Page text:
News Corp reader revenues

The cost-cutting at News Corp’s Australian operations continues without a break in the lead-up to its quarterly results next week.

Next Friday, we’ll find out how Rupert Murdoch’s company has performed in 2016-17. The interim and third-quarter figures did not make good reading, except for property website groups REA in Australia and Move in the US, and the HarperCollins book publishing business. We know that there is already US$537 million in impairment losses on News Corp Australia and its 50% stake in Foxtel. But judging by the increasing rate of cuts and deep cost reductions in News Corp Australia and Foxtel (plus the continuing hacking into the cost structure of The Wall Street Journal), we know there is more bad news around.

Foxtel, 50%-owned by News Corp Australia, has been cutting staff and costs. Yesterday it revealed two channels would be cut by consolidating program. From October, there will be scheduling changes to its linear channel line-up with Foxtel Arts and Foxtel Smooth channels sharing a broadcast signal and key Lifestyle YOU programming moving to Lifestyle and Arena. That means one of the two channels occupied by Smooth and Arts will be closed — the two will share the day, with Arts cut to six hours from 6pm to midnight and Smooth the remaining 18 hours. Lifestyle YOU will stop broadcasting altogether.

Foxtel Arts and the music channels, V Hits, Max, Foxtel Smooth and CMC were merged in July last year. This is a further round of consolidation and closures.

Brian Walsh, Foxtel executive director of television, said in a statement that the decision made sense “both in financial terms and audience optimisation”. “Yes, this is consolidation, however, as our television and video world continues to evolve, it is imperative we review every aspect of the business,” he said.

News Corp Australia also announced yesterday that two of its Sydney community newspaper titles would be “relaunched” under its “prestige” brand to be lifestyle-led, with more real estate and luxury content. The company used demographic research to come to the decision for the revamp, with prestige and lifestyle director Nick Smith saying the title reached the most affluent audiences in Australia:

“As part of the News Prestige Network, the Mosman Daily and North Shore Times provide fantastic cut-through for advertisers opening a new store, dealership or branch in an affluent area or can garner grassroots support for campaigns, be they retail or brand-focused.”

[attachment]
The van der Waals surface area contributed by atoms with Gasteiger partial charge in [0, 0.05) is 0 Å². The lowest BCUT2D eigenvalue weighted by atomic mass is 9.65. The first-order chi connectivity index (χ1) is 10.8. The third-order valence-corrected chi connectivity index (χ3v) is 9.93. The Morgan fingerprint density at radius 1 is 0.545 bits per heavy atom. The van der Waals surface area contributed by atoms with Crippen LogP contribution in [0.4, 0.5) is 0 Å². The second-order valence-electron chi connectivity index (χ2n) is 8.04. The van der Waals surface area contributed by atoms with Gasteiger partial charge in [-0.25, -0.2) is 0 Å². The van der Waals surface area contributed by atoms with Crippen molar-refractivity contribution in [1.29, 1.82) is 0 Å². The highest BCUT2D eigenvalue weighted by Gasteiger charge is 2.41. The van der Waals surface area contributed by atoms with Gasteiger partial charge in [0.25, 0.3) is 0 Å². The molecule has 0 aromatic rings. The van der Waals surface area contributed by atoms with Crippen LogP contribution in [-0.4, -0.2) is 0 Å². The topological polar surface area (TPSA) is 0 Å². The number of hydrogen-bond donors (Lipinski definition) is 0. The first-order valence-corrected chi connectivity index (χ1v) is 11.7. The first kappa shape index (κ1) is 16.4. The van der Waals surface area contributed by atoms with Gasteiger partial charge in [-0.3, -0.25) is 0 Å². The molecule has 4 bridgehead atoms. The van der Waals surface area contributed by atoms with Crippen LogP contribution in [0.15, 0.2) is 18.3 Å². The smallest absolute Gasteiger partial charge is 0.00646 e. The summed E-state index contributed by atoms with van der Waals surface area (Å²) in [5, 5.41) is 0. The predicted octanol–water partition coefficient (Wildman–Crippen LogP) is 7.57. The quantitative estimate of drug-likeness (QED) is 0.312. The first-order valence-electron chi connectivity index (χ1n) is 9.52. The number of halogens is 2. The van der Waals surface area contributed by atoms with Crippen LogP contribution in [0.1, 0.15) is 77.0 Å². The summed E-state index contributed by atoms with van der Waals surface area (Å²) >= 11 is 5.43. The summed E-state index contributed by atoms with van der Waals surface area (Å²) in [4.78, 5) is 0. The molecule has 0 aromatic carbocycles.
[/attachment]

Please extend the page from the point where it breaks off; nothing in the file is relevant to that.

News Corp did not respond to Crikey‘s questions on whether the relaunch would mean fewer news pages to cover local council and community issues, but lifestyle and real estate content is cheaper to produce, easier to syndicate across titles, and more attractive to advertisers.

There have been widespread cuts to staffing levels among journalists and photographers at News Corp tabloids in the major cities, including the Gold Coast. In early May News announced that Fox Sports News would move from its current home to be produced by the recently-acquired Sky News (Australian News Channel) with more job losses.

Only a handful of photographers remain at the metropolitan newsrooms after cuts to the photography and production desks announced in April.

In June, 19 channels were cut from FoxtelPlay, and Foxtel/Seven West Media’s video streaming business, Presto, closed in January with losses for both partners of well over $100 million.

News Corp warned in its half-year and third-quarter filings with the US Securities and Exchange Commission that further impairments of US$2.4 billion were at risk in the News and Information business (US$1.9 billion) and the Cable Sports business (Fox Sports Australia, US$500 million).

Foxtel will have to write off the remaining US$22 million left on its now worthless 13.8% stake in the Ten Network.

Get more Crikey, for less

It’s more than a newsletter. It’s where readers expect more – fearless journalism from a truly independent perspective. We don’t pander to anyone’s party biases. We question everything, explore the uncomfortable and dig deeper.

Join us this week for 50% off a year of Crikey.

Peter Fray
Peter Fray
Editor-in-chief of Crikey
50% off